Immigrant rights activists confront mayor over deportations
Mayor Steve Adler engaged in a courteous but tense public conversation over the city’s immigration policies with a group of immigrant rights activists outside of his City Hall office Monday afternoon.
ICE Out of Austin – a group pushing for local law enforcement to no longer cooperate with Immigration and Customs Enforcement to detain or deport undocumented immigrants – arrived outside of Adler’s office shortly before 5:30 p.m., belting out chants in English and Spanish and demanding a meeting with the mayor. Group leader Alejandro Caceres rejected an offer from a mayoral aide to meet with Adler in his office, saying that group members wanted the meeting to be public.
Surrounded by activists and media – and speaking even more deliberately than usual, so that an interpreter could translate his remarks into Spanish – Adler emphasized his concerns that federal immigration laws were in conflict with the United States’ heritage as an immigrant nation. He also noted challenges that immigration laws present to local police because undocumented immigrants fear that they risk deportation by reporting crimes.
“It’s important that everyone in this community feel safe and everyone here feel protected,” Adler said. “Our local law enforcement people need to have confidence in the people that are living in our communities, and (people) have to feel comfortable going to law enforcement when they’re not being treated well or when they’re threatened or feeling in danger.”
He added, “It’s for that reason that I am a strong supporter of our local law enforcement prioritizing their time and spending their time on our local issues, on our local safety concerns, and not being put in the position where they are called on to enforce national immigration policies.”
But Caceres told Adler that his words of support were not enough, and he urged him to put forth a resolution making Austin a sanctuary city. Anything less, he argued, amounted to complicity in deportations.
Adler responded that he was unsure whether a resolution was “the best way” to offer protections to the community.
“But we’re telling you that it is the best way, actually,” responded Caceres. “We’re telling you that we’re tired of families getting deported, we’re tired of politicians saying we have to be patient.”
“We see you as an ally and a friend, Mayor Adler, but if you’re telling us that you’re not going to put forward a resolution, then you stand with ICE and deportations,” Caceres added. “There is no gray line.”
Another demonstrator, Sulma Franco, recounted taking evidence of violence against her to the police department, which she said was largely uncooperative and unresponsive because of language barriers.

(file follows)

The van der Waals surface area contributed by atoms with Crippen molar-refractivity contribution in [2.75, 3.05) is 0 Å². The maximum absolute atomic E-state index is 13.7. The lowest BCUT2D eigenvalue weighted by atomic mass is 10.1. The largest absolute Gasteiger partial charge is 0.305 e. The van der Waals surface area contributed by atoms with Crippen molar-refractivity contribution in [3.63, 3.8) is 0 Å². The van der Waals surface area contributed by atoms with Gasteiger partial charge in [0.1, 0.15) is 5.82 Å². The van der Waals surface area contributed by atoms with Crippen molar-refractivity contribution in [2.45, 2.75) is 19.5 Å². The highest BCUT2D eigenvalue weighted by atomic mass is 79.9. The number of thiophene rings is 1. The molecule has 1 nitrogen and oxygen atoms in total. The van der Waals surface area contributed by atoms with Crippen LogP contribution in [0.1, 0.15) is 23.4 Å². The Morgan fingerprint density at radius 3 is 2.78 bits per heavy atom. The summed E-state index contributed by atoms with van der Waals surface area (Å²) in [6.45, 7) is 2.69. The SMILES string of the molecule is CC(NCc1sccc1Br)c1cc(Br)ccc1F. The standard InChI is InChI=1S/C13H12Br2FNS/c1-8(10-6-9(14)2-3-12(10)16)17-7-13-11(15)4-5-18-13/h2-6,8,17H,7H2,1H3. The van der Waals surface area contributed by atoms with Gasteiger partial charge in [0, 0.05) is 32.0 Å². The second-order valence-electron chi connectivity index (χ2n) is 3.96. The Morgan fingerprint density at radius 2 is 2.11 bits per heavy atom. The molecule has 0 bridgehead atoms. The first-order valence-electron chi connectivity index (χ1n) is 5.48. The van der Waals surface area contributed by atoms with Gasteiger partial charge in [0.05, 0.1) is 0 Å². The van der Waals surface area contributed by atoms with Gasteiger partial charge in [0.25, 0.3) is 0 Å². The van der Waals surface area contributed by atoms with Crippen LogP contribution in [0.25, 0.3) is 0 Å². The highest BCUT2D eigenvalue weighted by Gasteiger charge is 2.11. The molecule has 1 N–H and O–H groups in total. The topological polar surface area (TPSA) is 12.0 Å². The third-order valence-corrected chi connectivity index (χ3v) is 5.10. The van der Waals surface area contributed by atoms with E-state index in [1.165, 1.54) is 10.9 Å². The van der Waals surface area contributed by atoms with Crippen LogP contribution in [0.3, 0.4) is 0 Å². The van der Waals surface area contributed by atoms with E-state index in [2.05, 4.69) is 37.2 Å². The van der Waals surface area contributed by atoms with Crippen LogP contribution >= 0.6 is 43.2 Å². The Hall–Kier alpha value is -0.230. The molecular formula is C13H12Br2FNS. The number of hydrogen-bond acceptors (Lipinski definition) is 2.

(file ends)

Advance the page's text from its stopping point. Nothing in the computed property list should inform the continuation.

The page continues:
Adler responded that he would like to hear of such incidents and help members of the community address them.
“If you have people in our police department that are not acting properly, that are doing the wrong thing, that are putting people in jeopardy, then involve me,” he said. “I am pleading with you to involve me in those situations so there’s something I can do to help.”
“Here we are,” responded Carmen Zuvieta, who earlier had told the Austin Monitor that her husband was deported to Mexico three years ago. “How many more parents need to be separated from their children?” she asked.
Caceres said the immigrant community needed structural changes to law enforcement rather than help from the mayor on a case-by-case basis. “We’re telling you what you can do, and you’re saying no,” he said.
The demonstration actually began in City Council chambers during a meeting of the Public Safety Committee. Council Member Don Zimmerman, the committee chair, had scheduled a discussion of sanctuary cities and was asking representatives of the Austin Police Department and the sheriff’s department about existing policies and whether they knew if public funds directed to nonprofit organizations were being used to evade immigration laws.
The term “sanctuary city” typically refers to municipalities that have established a policy not to enforce federal immigration law, and where law enforcement generally does not inquire about or investigate a person’s immigration status.
Brian Manley, chief of staff for the Austin Police Department, emphasized that Austin was not a sanctuary city and that he could answer only for how the police department itself operated, not private organizations.
Caceres, the only citizen speaker, told the committee that “this hearing is a reinforcement of bad politics” and that the group of demonstrators behind him were not going to bother engaging with Council members with little authority on the issue.
“Who we need to be talking to is Steve Adler because he continues to have inaction when it comes to this,” he said.
With that pronouncement, Caceres turned his back on the dais and led the demonstrators out of Council chambers and up the stairs to see the mayor.
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Austin City Council Public Safety Committee: A City Council committee that reviews safety issues, including code enforcement, disaster preparedness and criminal justice.